The Maqámát of Badí‘ al-Zamán al-Hamadhání, tr. W.J. Prendergast  at sacred-texts.com
‘ÍSÁ IBN HISHÁM related to us and said: I was suspected on account of some property I had gotten and so I fled, I knew not whither, until I came to a desert, and my wandering led me to the shade of a tent. I found near the pegs thereof a youth playing in the sand with those of his own age, and reciting a
poem which was in keeping with his condition but did not accord with his powers of improvisation. 1
And I felt it to be far from him to be able to weave its fabric, so I said: 'Young Arab, dost thou recite or compose this poem?' He said: 'Nay, but I compose it.' Then he recited saying:--
I said: 'O young Arab, terror has brought me to thee. Is there, therefore, safety or hospitality with thee?' He replied: 'Thou hast descended in the very house of safety and alighted on the land of hospitality.' He said: 'Then he arose and seized me by the sleeve and I went with him to a tent whose curtains were lowered.' Then he shouted: 'O damsel of the tribe, here is a neighbour whose country has rejected him, and whose ruler has oppressed him. Fame, which he has heard, or a report, which has reached him, has driven him to us, so give him shelter.' The damsel said: 'Stay, O townsman.'
Then the young man took me by the hand to the house which she had indicated. I beheld and lo! there were seven persons in it. But my eye fastened upon none among them except Abú’l-Fatḥ al-Iskanderí. So I said to him: 'Sirrah! in what land art thou?' He recited:--
Said ‘Ísá ibn Hishám: I exclaimed: 'Good gracious! What way of mendicity 1 hast thou not trodden?'
Then we lived together in that abode for a season until we were safe from danger, and then he fared eastwards and I westwards.
110:7 Al-Aswad ibn Qinán: A famous Bedawín Shaikh. He belonged to the family … of whom an account is given by Ibn Duraid in his Kitáb al-Ishtíqáq, p. 240.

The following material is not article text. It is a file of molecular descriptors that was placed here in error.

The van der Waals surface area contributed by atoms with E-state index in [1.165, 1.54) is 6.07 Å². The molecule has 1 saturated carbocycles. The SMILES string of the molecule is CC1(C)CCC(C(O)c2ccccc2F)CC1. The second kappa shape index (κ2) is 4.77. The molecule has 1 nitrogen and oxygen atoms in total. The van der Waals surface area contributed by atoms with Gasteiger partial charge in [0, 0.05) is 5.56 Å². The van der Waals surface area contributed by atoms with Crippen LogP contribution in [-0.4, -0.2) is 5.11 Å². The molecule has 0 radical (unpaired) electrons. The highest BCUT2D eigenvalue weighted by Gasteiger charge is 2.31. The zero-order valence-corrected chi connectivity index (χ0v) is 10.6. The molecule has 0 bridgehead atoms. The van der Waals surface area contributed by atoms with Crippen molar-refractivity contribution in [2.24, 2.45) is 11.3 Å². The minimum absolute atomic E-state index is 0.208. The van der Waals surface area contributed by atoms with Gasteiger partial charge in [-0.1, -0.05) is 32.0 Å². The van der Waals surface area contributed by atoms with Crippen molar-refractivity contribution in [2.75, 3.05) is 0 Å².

111:1 Did not accord with his powers of improvisation: That is, his powers of improvisation were greater than could be expected of a youth of his age.
111:2 And verily though I be young: Metre, rejez. This poem is quoted by Jáḥiz. See Jáḥiz, Ḥaywán, i, 146, and Letters of Abú’l ‘Ala al-Ma‘arrí, p. 66, line 22.
111:3 My demon: (my muse). The ancient Arabs believed that the poet was in league with spirits (Jinn), or satans and that he derived his inspiration and supernatural powers from them. Cf. Qur’án, xxvi, 224-6 on the poets; also, Letters of Abú’l ‘Alá al-Ma‘arrí, pp. 66, 73-4.
111:4 O townsman, stay: Metre, tawíl.
112:1 … Thou wilt make them the even number eight:--
(2) … he made it an odd number.
'The people were an odd number and I made them an even number; and they were an even number and I made them an odd number.' Cf. Qur’án, lxxxix, 2. (…) 'By that which is double and that which is single', and Aghání, iv, 176, line 20.
112:2 I have alighted in the house: Metre, sari.
112:3 … So take what is pure: Cf. Text p. 135.
112:4 Nor permit any milk to remain in the udders: … A small quantity of milk in the udder. … plural of … milk remaining in the udder. … throwing cold water upon a camel's udder to make her return or increase her milk. Therefore the literal meaning is to wet the camel's udder with what should remain p. 113 therein. A figure for improvidence, or indifference to the needs of the future. There is a tradition of the Prophet: … 'Leave in the udder what will induce the milk flow.'
113:1 Mendicity: I have read … mendicity being more consistent with the context and the word other editions give preference to, instead of … disagreeable.